A comprehensive clinical examination did not reveal skeletal discrepancies. On manipulation of the mandibles, the incisors obtained an end-to-end relationship, indicative of a dental problem. The canines were in class I occlusion in both cases. About the patient’s medical histories, the children were born by cesarean delivery with 36 months of age and normal birth weights (≥2500 g). Both children had breastfeeding for 3 months only and bottle feeding until 3 years of age. They had a dummy-sucking habit until four years of age.

The treatment plan to two children consisted of the interceptive orthodontic treatment with removable plates with springs. In two cases there was sufficient mesiodistal distance to move the upper tooth towards the labial. The legal guardians signed an informed consent form for treatment.

The impact of a children’s oral condition on their OHRQoL was measured using the Brazilian version of the Child Perceptions Questionnaire (CPQ8–10) [16]. The CPQ8–10 is a questionnaire that was developed to assess the impact of oral condition on OHRQoL of children aged 8 to 10 years [16]. This instrument was applied in two different points in time (Table 1): T1: first appointment; T2: after finalized treatment.

Table 1: Total and subscale scores at two different points in time.

The questionnaire contains 25 items organized into 4 health domains: oral symptoms (five items); functional limitations (five items); emotional wellbeing (five items); and social wellbeing (10 items). The items have five Likert response options: “never: 0,” “once or twice: 1,” “sometimes: 2,” “often: 3,” and “every day or almost every day: 4.” The total CPQ8–10 score and those for subscales are calculated by summing all the item scores; higher scores indicate that the oral conditions have a greater negative impact on the child’s OHRQoL [16]. The question “Why?” was added to the items of each subscale of CPQ8–10 when the oral condition caused some impact.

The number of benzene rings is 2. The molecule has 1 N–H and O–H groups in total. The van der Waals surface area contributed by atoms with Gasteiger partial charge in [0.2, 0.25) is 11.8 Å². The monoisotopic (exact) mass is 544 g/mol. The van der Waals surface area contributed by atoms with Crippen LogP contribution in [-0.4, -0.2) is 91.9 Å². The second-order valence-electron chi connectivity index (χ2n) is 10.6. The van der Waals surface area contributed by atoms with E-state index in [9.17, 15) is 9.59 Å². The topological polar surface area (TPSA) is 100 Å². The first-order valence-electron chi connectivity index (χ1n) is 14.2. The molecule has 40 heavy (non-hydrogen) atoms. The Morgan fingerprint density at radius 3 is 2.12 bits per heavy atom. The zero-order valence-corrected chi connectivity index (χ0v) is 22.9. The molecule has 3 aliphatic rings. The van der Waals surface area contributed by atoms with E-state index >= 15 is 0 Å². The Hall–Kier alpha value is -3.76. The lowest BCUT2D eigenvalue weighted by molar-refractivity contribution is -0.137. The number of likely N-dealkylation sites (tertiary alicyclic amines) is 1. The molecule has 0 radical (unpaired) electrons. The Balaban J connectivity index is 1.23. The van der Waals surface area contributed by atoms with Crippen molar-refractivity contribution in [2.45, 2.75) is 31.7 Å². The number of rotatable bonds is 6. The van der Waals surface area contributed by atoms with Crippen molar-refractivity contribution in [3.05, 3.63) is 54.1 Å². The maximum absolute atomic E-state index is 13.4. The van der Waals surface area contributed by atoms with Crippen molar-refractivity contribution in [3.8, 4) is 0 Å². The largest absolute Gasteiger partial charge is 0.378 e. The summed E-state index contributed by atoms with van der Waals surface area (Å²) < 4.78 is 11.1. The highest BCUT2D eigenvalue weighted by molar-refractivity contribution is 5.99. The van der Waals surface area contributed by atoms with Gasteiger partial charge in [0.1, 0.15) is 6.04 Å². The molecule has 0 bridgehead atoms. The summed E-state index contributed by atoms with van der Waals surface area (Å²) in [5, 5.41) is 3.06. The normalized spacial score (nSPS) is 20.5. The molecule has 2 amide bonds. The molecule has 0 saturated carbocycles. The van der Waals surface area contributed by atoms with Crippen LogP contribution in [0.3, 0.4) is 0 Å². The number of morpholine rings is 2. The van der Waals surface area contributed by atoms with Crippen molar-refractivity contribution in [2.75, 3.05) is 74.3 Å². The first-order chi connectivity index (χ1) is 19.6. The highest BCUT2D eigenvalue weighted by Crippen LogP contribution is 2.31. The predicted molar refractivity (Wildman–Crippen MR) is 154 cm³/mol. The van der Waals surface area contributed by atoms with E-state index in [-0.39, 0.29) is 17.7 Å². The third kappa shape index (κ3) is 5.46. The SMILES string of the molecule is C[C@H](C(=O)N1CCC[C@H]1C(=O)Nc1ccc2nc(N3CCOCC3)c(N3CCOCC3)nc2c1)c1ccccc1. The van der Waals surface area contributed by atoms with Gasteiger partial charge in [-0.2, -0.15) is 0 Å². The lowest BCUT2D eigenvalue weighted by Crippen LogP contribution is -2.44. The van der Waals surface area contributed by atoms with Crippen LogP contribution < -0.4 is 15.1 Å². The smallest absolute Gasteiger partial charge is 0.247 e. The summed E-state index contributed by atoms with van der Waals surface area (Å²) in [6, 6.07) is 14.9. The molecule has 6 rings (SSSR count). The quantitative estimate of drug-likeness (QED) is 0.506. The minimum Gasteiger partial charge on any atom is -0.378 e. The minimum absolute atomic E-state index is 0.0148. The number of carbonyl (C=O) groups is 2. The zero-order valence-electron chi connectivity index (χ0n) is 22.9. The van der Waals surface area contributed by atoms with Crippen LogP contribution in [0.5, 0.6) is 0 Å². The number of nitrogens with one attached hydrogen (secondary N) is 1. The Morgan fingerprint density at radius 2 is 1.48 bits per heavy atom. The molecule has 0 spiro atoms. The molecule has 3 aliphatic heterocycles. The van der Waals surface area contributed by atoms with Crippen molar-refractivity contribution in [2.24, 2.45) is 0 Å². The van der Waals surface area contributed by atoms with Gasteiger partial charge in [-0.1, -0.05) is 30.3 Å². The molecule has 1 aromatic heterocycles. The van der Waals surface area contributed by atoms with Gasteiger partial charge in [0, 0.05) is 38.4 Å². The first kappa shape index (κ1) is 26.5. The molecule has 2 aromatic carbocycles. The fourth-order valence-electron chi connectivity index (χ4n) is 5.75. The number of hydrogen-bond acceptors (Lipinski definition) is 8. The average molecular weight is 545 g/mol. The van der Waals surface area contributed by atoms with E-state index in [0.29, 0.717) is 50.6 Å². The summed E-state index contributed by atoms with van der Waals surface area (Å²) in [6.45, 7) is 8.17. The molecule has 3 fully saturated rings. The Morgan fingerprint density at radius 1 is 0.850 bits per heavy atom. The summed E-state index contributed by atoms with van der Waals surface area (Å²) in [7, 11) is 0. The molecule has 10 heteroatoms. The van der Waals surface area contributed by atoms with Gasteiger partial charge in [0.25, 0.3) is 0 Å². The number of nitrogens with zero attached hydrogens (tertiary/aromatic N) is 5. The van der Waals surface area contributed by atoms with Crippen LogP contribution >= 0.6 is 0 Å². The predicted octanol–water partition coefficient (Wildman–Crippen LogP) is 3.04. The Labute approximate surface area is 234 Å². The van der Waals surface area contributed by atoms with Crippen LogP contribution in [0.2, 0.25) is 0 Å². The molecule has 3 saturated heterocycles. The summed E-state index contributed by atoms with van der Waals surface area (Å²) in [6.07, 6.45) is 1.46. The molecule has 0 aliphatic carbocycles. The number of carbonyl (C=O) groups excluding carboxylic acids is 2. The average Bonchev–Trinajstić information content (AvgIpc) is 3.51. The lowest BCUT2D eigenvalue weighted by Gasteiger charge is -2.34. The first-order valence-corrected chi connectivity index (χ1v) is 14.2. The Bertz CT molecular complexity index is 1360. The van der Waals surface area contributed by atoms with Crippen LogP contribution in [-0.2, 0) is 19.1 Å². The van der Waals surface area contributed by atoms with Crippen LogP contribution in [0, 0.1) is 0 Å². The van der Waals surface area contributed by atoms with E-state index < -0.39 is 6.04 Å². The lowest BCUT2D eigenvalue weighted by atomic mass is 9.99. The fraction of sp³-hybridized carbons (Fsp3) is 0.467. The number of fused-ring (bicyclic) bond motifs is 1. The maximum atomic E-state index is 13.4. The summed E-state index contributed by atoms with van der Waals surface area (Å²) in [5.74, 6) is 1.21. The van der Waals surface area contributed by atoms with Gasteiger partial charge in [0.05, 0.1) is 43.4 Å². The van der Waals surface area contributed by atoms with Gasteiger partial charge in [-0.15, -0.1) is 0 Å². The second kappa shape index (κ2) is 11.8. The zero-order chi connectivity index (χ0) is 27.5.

2.1. Case  1

The first boy presented anterior dental crossbite (ACB) in the upper right central incisor. The clinical exam revealed that the patient was in good health and had no caries experience. A panoramic radiograph revealed no abnormality. Impressions of both arches were taken using alginate and study models made with plaster. The removable appliance was manufactured using acrylic resin, with a protrusion spring for each incisor in anterior crossbite, bilateral occlusal coverage of the posterior teeth, and an expansion screw. The protrusion springs were activated once a month until normal incisor overjet was achieved. The screw was activated during the treatment period only if it was judged to comply with the natural transverse growth of the jaw. The dentist instructed the patient firmly to wear day and night the appliance, except for meals, toothbrushing, and physical activities. The progress was evaluated every 4 weeks. Dental crossbite correction was achieved within the first 3 months of treatment (Figures 1(a), 1(b), 1(c), and 1(d)). The same appliance then served as a passive retainer for a retention period of 3 months.

Figure 1: Case  1. (a) Anterior dental crossbite in the upper right central incisor. (b) Panoramic radiograph showing no abnormality. (c) Removable orthodontic appliance with a protrusion spring for incisor in anterior crossbite. (d) Anterior crossbite correction after 3 months.
2.2. Case  2

Another boy presented ADC in the two upper central incisors. An exam revealed that the patient was in good health and had caries experience. A panoramic radiograph revealed no abnormality. After impression, the same standards of procedure were followed as in the first case. The protrusion springs were activated once a month, until the normal incisor overjet was achieved. The screw was activated during the treatment period only if it was judged to comply with the natural transverse growth of the jaw. The dentist instructed the patient firmly to wear day and night the appliance, except for meals, toothbrushing, and physical activities. The progress was evaluated every 4 weeks. Dental crossbite correction was achieved within the first 5 months of treatment (Figures 2(a), 2(b), 2(c), and 2(d)). The same appliance then served as a passive retainer for a retention period of 3 months.